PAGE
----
It’s always risky to bet against the sympathy vote; many elections have been won by the candidate whose only selling point was a dead spouse or parent, and many politicians have been more useful to their parties as martyrs than as living leaders. And sure enough, it seems to have given a boost to Poland’s Jaroslaw Kaczynski, who has done better than expected but nonetheless looks like failing in his bid to succeed his twin brother, Lech, who was killed in a plane crash in April.
Acting president Bronislaw Komorowski, from the governing Civic Platform party, leads Kaczynski by 41.2% to 36.7% in the first round of voting. The only other candidate with a significant tally is the left’s Grzegorz Napieralski, and since his voters are unlikely to support the conservative Kaczynski, Komorowski is a clear favorite to win the run-off.
Poland confirms a trend that has been visible now for several months. Like all generalisations across countries it has to be offered tentatively, and it’s certainly subject to exceptions, but it does appear that voters in the developed world have been shifting to the right, and (to the extent that they are offered the choice) to the liberal free-market right rather than the conservative right.
The trend probably started with the two big elections in the second half of last year: Japan, where voters threw out the conservative LDP in favor of the centrist and pro-market DPJ, and Germany, where the Social Democrats lost heavily and the big winners were the pro-business liberals, the FDP, who joined the Christian Democrats in government.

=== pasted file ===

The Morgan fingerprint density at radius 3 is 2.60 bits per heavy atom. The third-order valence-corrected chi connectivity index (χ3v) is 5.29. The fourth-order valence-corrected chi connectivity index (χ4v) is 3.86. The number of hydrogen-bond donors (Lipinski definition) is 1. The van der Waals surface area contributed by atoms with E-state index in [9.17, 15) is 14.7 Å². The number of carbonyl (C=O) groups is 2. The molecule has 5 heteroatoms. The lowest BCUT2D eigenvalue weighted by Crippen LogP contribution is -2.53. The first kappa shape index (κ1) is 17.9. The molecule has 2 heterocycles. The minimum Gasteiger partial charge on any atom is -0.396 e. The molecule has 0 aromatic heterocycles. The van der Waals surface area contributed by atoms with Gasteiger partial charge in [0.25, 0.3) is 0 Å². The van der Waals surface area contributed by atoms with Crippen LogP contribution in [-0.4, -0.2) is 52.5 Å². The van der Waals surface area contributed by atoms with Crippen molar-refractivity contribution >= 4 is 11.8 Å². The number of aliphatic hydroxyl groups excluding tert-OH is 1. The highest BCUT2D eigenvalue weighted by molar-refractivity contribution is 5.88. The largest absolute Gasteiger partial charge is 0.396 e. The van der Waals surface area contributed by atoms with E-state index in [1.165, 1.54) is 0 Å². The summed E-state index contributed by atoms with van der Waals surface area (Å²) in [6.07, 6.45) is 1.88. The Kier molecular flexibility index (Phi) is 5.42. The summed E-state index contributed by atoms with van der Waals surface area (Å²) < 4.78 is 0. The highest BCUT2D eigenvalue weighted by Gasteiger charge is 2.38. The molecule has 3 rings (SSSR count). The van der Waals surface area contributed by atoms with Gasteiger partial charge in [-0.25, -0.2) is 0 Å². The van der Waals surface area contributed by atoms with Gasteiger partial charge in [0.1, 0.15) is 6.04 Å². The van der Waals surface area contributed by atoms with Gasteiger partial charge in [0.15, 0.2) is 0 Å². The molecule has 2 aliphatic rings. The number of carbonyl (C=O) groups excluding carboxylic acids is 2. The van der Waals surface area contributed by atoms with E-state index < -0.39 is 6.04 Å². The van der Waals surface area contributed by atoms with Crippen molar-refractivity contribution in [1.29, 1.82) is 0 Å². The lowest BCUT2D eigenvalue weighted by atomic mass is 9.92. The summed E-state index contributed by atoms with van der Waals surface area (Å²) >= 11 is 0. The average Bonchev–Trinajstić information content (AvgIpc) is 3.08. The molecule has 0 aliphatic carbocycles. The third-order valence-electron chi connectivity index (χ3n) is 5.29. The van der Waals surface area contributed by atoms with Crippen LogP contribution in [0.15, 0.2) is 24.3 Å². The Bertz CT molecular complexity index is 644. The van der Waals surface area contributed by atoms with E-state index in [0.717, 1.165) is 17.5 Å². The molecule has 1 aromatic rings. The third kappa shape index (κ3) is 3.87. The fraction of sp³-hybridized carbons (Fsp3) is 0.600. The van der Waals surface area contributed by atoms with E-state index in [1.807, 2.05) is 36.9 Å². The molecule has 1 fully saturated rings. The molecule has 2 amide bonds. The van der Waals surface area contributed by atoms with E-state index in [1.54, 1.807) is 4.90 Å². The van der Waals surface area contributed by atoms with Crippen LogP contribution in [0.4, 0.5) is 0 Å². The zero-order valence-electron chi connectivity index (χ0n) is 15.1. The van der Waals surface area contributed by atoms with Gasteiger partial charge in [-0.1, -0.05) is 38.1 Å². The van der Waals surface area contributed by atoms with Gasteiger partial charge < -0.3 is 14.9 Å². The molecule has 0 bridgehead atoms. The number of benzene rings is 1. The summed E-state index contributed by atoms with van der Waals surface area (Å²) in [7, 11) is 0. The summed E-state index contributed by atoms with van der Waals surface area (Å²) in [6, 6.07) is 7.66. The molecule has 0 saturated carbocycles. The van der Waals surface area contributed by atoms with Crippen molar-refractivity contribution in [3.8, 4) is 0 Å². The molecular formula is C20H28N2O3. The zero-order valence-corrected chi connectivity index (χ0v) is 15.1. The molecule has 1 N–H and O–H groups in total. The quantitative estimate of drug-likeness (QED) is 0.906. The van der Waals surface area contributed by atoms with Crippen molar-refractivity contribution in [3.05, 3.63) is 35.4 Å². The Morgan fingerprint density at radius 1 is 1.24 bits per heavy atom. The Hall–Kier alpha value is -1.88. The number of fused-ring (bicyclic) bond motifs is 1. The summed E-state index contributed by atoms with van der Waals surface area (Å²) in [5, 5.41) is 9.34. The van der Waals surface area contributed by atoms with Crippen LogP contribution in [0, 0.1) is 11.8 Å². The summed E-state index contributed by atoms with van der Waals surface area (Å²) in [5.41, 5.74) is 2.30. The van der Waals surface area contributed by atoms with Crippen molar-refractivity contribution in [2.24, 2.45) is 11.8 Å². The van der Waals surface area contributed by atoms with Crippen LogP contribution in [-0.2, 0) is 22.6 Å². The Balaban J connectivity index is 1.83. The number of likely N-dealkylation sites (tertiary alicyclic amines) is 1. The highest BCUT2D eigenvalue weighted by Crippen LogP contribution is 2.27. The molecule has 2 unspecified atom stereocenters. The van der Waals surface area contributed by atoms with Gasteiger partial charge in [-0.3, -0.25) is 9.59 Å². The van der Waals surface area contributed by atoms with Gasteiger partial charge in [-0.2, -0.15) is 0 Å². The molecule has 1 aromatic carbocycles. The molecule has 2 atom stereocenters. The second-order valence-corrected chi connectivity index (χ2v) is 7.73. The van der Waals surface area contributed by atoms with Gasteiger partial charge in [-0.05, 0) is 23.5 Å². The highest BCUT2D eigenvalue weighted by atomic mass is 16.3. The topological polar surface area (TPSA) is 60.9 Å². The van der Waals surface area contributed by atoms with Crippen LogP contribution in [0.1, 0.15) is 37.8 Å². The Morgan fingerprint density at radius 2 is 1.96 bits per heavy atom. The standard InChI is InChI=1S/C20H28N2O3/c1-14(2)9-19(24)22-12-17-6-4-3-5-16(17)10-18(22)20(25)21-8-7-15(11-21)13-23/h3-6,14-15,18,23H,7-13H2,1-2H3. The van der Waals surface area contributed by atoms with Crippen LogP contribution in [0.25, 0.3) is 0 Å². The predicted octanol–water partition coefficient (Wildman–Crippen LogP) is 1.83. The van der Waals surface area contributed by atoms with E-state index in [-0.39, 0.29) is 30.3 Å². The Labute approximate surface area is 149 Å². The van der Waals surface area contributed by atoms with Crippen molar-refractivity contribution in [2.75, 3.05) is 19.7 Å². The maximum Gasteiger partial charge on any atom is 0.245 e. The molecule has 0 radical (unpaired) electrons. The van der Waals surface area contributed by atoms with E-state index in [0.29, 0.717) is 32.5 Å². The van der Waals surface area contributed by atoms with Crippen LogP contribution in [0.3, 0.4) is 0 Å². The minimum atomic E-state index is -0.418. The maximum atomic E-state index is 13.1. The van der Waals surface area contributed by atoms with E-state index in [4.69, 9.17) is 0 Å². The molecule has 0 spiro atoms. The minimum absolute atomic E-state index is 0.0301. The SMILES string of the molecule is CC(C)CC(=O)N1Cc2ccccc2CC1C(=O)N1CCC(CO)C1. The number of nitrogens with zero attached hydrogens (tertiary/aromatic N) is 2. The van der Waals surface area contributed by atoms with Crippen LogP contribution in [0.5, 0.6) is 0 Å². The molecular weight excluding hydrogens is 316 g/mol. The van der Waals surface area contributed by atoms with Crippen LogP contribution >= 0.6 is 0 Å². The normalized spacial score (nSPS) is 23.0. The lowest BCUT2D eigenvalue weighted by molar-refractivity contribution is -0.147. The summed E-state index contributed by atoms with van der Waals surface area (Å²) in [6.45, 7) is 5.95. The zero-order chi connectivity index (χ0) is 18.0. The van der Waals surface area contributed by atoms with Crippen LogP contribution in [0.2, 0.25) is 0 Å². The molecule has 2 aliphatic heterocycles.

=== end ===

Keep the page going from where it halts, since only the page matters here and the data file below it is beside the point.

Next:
Examples of the trend this year include Chile, Hungary, the UK, the Czech Republic, Colombia, the Netherlands, Slovakia and now Poland. It’s quite an impressive list, and it’s hard to find an obvious swing to the left in the same period — the best I could do is Costa Rica.
This is not just a movement to the right. Liberal parties have been doing well: the LibDems in Britain, Civic Platform in Poland, Freedom and Solidarity in Slovakia. And within the liberal family — always a broad church — the free market wing seems to be in the ascendant. In the Netherlands, for example, which has two liberal parties, it was the pro-business People’s Party for Freedom and Democracy that emerged as the largest party, well clear of the more progressive Democrats 66.
This is all quite contrary to expectations at the start of the global financial crisis, when it was thought that voters would lose faith in capitalism and turn to the parties of the left. In late 2008 there were signs of that happening, but it petered out quite quickly.
Why, who knows? Maybe the early appearance of recovery convinced voters that the crisis was mostly a beat-up. Maybe they trusted pro-market parties as better able to address capitalism’s problems without killing the patient in the process. Maybe they thought a breakdown in regulatory systems implied government failure, not market failure. Or maybe it’s all basically just coincidence.
Whatever its causes, it’s interesting to contemplate the implications of this trend (such as it is) for Australia. The most obvious gap in our party system is that we have no party in the category of “pro-market liberal”; politicians as diverse as Mark Latham and Malcolm Turnbull have failed to create one.
But it’s not impossible that some of the discontent the polls are showing with the choices on offer is related to just that gap: that the three options of big-government conservatism, watered-down social democracy and market-sceptic Greens show Australia to be out of step with the new international fashion.